Canadians in for a warmer than usual fall: Weather gurus 0
(QMI Agency files)
The fall forecast is looking fabulous with warmer-than-normal temperatures across most of the country, according to Canada's weather gurus.
"You stick a thermometer into Canada and it's showing warm, warm, warm," said Environment Canada senior climatologist David Phillips in an interview.
After the hottest July on record and a summer expected to be in the Top 3 warmest ever, all that stored-up heat isn't going to evaporate quickly, he said. Some areas will still see temperatures topping 30 C in early autumn.
The Weather Network, which released its fall forecast on Monday, and Environment Canada, which will officially release its prediction on Sept. 1, both say above normal temperatures will mostly shine on for the next three months, although temperatures will seesaw from above to below normal at times.
"The afterglow of a scorching summer will mean a warm start to the season," Chris Scott, director of meteorology with The Weather Network, said in a statement.
Southern Ontario, Quebec and the Maritimes will see above-normal temperatures and normal precipitation but central Ontario residents should keep an umbrella with them as they will see higher amounts of rain, according to both The Weather Network and Environment Canada.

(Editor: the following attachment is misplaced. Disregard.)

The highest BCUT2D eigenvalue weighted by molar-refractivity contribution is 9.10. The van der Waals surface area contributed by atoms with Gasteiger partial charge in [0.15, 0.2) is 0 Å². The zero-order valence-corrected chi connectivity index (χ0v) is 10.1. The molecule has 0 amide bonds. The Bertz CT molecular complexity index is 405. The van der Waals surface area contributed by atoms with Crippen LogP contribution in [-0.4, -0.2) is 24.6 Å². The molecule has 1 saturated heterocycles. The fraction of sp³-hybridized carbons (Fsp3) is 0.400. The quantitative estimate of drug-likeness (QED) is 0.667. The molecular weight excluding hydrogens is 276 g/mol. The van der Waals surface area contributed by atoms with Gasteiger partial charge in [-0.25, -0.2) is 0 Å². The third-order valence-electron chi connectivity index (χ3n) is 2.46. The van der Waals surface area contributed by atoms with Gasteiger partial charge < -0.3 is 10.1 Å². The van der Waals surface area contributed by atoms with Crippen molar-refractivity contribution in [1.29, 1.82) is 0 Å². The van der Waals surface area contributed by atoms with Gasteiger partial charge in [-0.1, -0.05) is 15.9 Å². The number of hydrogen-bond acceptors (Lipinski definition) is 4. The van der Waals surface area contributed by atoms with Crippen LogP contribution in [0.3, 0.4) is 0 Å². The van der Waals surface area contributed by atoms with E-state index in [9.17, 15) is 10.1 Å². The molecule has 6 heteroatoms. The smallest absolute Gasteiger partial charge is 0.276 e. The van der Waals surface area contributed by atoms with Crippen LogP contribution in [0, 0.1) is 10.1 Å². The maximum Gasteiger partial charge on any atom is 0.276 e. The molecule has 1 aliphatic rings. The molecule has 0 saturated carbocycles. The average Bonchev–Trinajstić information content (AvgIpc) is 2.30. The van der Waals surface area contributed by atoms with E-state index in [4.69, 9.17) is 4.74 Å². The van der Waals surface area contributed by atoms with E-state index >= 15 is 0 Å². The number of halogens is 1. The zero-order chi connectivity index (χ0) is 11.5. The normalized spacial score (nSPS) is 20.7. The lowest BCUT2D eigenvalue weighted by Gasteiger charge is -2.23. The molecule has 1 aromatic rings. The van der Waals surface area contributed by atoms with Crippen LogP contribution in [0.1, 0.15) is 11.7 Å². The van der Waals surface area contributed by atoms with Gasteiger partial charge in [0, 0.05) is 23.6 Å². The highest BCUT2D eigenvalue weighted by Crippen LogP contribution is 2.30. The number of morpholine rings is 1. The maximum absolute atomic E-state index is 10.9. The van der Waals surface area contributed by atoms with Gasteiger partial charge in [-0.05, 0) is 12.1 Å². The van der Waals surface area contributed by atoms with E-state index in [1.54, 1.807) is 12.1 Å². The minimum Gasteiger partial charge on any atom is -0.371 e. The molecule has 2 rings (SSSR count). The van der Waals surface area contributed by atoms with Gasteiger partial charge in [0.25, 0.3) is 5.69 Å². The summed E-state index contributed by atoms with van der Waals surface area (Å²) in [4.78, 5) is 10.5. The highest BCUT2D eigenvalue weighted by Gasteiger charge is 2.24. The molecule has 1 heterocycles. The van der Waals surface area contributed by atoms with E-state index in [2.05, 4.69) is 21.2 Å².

It will be a warmer autumn than usual in southern Alberta, Saskatchewan and northern Nunavut. The rest of the West will have a typical fall with temperatures near normal except for the northern coast of British Columbia, where residents may want to keep a sweater handy because it will actually be chillier there.
Coastal B.C. will also get less rain than average but most of Western Canada and the territories will get near-normal levels, The Weather Network added.
"Water temperatures in Atlantic Canada are three to four degrees warmer than they should be for this time of year, and that's not going to go away," said Phillips.
The warm ocean breezes and residual heat stored in land, lakes and rivers means the cool-off will be slower to come, he said.
"I'm not suggesting we'll be barbecuing our Thanksgiving turkey in October," Phillips said.
But Prairie farmers should make it through September without the threat of a frost, even though they're already seeing single-digit low temperatures.
Though Phillips is already warning Canadians about winter, saying it's unlikely we'll have a repeat of last year when winter was cancelled.
"I would bet a good amount of money it will come sooner and be colder than last year," said Phillips.
While it is expected to be an El Nino winter, which is traditionally warmer than average, it won't feel like that to Canadians.
"We'll be out of practice when those cold Arctic winds start blowing."